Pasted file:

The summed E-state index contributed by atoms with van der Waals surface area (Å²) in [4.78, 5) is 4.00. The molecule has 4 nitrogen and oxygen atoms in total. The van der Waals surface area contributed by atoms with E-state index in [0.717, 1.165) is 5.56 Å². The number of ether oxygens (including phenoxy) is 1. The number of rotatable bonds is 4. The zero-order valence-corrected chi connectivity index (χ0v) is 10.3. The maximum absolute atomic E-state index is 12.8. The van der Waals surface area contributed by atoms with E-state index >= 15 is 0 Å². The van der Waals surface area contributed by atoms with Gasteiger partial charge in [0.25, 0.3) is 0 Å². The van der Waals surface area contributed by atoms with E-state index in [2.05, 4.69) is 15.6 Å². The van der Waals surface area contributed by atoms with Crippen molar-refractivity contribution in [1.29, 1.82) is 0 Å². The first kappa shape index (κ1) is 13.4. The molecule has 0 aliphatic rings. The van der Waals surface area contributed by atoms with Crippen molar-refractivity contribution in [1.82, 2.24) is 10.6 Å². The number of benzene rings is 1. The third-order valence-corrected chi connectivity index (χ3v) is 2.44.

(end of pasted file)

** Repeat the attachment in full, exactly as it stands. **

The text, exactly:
The summed E-state index contributed by atoms with van der Waals surface area (Å²) in [4.78, 5) is 4.00. The molecule has 4 nitrogen and oxygen atoms in total. The van der Waals surface area contributed by atoms with E-state index in [0.717, 1.165) is 5.56 Å². The number of ether oxygens (including phenoxy) is 1. The number of rotatable bonds is 4. The zero-order valence-corrected chi connectivity index (χ0v) is 10.3. The maximum absolute atomic E-state index is 12.8. The van der Waals surface area contributed by atoms with E-state index >= 15 is 0 Å². The van der Waals surface area contributed by atoms with Gasteiger partial charge in [0.25, 0.3) is 0 Å². The van der Waals surface area contributed by atoms with E-state index in [2.05, 4.69) is 15.6 Å². The van der Waals surface area contributed by atoms with Crippen molar-refractivity contribution in [1.29, 1.82) is 0 Å². The first kappa shape index (κ1) is 13.4. The molecule has 0 aliphatic rings. The van der Waals surface area contributed by atoms with Crippen molar-refractivity contribution in [1.82, 2.24) is 10.6 Å². The number of benzene rings is 1. The third-order valence-corrected chi connectivity index (χ3v) is 2.44.